It has further become known that six large economic associations, led by the big-business Central League of German Industrialists and the militant agrarian organization, the Agrarian League, both of which have determined the direction of German policy so often in the past, presented a petition to the Chancellor on May 20, 1915, in which they demanded that Germany obtain a great colonial empire, a sufficient indemnity, and annexations in Europe, which, in the west alone, would force more than ten million people – over seven million Belgians and more than three million Frenchmen – under German rule. How they envisage this tyranny is clear from a sentence in the petition that specifies that government and administration in the annexed countries be so arranged that ‘the inhabitants have no influence on the destiny of the German Empire.’ In other words, these forcefully annexed peoples are to be deprived of their political rights and kept impotent. The petition also demands that all possessions that secure economic and social influence ‘be transferred into German hands’ – in the west this means ownership in particular of all great industrial enterprises, and in the east it means ownership of medium and large landed estates.

But there is more. Within the last few days, one of the German princes, the King of Bavaria, demanded, during a speech in Fürth, the extension of our boundaries in the west, “which would secure for south and west Germany more favorable access to the sea.”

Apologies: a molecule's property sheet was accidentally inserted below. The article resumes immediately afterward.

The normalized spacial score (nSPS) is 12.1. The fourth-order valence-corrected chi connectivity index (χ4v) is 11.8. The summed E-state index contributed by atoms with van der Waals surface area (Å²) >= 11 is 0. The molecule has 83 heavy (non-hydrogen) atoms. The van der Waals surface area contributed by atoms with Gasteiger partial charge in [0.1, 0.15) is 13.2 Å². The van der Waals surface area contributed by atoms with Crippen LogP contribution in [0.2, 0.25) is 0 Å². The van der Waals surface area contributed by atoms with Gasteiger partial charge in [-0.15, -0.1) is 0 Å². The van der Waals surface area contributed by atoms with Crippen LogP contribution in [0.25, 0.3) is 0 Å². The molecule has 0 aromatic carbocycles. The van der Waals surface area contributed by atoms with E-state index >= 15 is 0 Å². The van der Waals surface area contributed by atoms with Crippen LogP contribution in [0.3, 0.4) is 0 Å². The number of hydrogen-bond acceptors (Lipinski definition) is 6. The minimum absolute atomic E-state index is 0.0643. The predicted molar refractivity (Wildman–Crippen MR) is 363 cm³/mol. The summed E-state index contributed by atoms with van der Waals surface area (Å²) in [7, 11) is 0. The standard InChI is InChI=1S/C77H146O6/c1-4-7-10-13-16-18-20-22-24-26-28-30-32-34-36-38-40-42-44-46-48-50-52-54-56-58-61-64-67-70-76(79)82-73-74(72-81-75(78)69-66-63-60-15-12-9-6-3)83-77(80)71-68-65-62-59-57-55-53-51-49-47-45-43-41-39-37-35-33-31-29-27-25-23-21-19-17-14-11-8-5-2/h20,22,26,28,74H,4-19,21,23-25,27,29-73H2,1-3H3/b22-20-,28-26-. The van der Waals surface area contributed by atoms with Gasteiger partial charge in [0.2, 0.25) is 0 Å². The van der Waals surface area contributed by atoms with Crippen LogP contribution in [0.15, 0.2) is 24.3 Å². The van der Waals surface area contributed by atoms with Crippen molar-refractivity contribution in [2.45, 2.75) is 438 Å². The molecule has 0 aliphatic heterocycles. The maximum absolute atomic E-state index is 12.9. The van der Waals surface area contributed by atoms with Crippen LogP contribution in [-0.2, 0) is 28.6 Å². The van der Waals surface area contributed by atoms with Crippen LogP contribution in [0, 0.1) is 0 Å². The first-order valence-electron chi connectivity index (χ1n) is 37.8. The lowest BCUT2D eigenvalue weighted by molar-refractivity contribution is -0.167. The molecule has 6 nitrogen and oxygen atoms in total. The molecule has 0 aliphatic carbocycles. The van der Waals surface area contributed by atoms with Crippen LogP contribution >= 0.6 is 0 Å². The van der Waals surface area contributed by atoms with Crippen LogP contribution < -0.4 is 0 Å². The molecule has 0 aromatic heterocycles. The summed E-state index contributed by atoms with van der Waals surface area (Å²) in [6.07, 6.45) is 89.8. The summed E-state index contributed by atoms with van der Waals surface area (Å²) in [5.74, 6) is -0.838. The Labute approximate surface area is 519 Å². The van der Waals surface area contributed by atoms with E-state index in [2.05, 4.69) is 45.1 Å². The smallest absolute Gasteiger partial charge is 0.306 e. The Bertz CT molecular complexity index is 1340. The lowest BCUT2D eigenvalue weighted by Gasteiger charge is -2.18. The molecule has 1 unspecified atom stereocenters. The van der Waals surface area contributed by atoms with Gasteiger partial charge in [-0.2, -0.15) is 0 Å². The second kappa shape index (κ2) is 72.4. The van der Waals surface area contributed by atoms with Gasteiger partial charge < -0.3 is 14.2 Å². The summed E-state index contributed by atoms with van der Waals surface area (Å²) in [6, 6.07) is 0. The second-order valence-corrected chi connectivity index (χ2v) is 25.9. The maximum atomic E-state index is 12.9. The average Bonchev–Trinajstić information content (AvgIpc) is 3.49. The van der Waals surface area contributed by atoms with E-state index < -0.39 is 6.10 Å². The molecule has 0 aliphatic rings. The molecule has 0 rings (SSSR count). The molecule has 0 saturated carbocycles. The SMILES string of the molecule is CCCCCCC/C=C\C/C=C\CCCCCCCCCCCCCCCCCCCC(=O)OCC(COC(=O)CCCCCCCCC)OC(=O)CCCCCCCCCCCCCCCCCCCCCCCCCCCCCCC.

German Social Democracy must ask itself whether it can reconcile all these public statements with the principles and obligations that devolve upon it as the custodian of the material and moral interests of the German working classes – whether, when it comes to continuing the war, it can stand on the side of those whose views are in sharpest contradiction to the principles that our parliamentary group enunciated on August 4, 1914, when, citing the Socialist International, it condemned all wars of conquest. This principle would be branded a lie were German Social Democracy to respond to these declarations from those in power simply by mouthing pieties about its desire for peace. We have learned only too well that such pronouncements receive not the slightest attention.